Coming from the director known for directing only short films, this first big picture is an impressive achievement. Here, one instantly draws parallel with Terrence Malick’s major films, such as ‘Badlands’ (1973). However, unlike some of Malick’s films, e.g. ‘Days of Heaven’ (1978) and ‘To the Wonder’ (2012), ‘Ain’t Them Bodies Saint’ has this feeling of suspense and thrill, and it is the lack of these that makes ‘To the Wonder’ and ‘Days of Heaven’ appear endlessly dragging. And it is not just the subject matter, i.e., crime in Texas, which makes this film so suspenseful and thrilling to watch. The use of music, beautiful camera-work (those Malick-inspired sunsets) and the sheer richness of sounds (from heavy breathings to rapid footsteps) makes the picture strangely poetic and aesthetic, successfully combining suspense with philosophical undertones. Although Lowery may lack Malick’s grand vision and design, he excels in making western/crime drama romantic and poetic. The fact that one even draws parallel with Malick upon watching ‘Ain’t Them Bodies Saints’ should tell us that Lowery has a promising future ahead of him, and we may expect many high quality, interesting films to come from him in future.
‘Ain’t Them Bodies Saints’ would probably not be so great but for the outstanding acting. Both Mara and Affleck are very convincing in their respective roles, and it is pleasing to see two leads who complement each other so well: Mara and Affleck look good together, and have a good chemistry on set, making their attraction in the film very believable. The turbulent love/hate relationship between their characters is made clear from the very first scenes, making it also evident that they too share any ordinary couple’s ups and downs, and insecurities in a relationship. The opening sequence is actually what immediately wins one over or confuses and disappoints.
On a negative side, the script faults at times, and one can even criticise it for character underdevelopment. For example, the drama is somehow lessened by Casey Affleck’s character, Bob Muldoon, and the circumstances surrounding his actions. The film would have appeared more dramatic if the audience were to feel greater sympathy for the character and really feel the injustice surrounding his run. The assumed “injustice” surrounding Bob Muldoon’s run from the law expresses itself in two ways: Bob took the guilt for wounding the police officer on himself, shielding his pregnant wife (hence te long prison sentence), and his ‘friends’ betrayed him by setting a hunt on him. However, these are not very effective in producing feelings of a truly extreme injustice committed so that the audience can feel real pity and compassion for the character. The success of the film’s final scenes relies heavily on the audience feeling affection/pity for Bob and Ruth’s lost happiness, and more should have been done to bring this about.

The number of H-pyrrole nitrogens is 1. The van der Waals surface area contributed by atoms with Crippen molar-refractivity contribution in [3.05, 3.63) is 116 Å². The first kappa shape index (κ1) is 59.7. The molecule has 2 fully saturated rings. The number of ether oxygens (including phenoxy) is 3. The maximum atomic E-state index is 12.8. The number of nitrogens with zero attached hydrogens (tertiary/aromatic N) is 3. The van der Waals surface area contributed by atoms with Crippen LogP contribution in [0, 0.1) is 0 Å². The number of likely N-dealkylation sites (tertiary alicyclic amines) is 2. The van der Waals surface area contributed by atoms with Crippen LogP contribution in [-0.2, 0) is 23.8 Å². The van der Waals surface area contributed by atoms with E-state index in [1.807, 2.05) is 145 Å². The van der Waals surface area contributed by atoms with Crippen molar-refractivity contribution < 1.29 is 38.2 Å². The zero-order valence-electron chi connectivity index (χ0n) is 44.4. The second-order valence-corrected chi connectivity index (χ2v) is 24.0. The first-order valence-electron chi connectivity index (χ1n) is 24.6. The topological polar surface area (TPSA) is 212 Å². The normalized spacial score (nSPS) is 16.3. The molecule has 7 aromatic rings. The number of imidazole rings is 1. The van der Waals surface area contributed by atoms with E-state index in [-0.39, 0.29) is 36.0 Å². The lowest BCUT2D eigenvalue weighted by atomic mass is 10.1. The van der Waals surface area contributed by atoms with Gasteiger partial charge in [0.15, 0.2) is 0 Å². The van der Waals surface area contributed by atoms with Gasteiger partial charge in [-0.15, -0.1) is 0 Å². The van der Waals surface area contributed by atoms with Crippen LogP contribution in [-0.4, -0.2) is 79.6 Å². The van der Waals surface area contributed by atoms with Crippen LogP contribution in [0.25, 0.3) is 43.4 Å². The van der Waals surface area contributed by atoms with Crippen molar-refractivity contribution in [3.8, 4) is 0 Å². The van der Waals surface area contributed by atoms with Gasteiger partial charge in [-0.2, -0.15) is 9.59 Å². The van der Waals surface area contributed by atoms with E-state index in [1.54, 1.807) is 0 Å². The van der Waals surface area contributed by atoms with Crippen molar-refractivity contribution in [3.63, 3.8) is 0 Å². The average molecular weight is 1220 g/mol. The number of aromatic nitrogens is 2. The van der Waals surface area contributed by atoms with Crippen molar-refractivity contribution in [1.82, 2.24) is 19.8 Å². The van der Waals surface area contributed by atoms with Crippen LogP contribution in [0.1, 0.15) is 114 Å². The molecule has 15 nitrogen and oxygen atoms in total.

Overall, ‘Ain’t Them Bodies Saints’ is a thought-provoking, poetic, beautiful and masterfully-acted first feature of up-and-coming director, David Lowery. This crime drama is successful in combining almost uncombinable: gun-crime thrills with emotional poeticism, without sliding into pretentiousness. Although it never achieves true originality or authenticity, it shines creativity and good taste, and if this is Lowery’s starting point, he aims very high. 9/10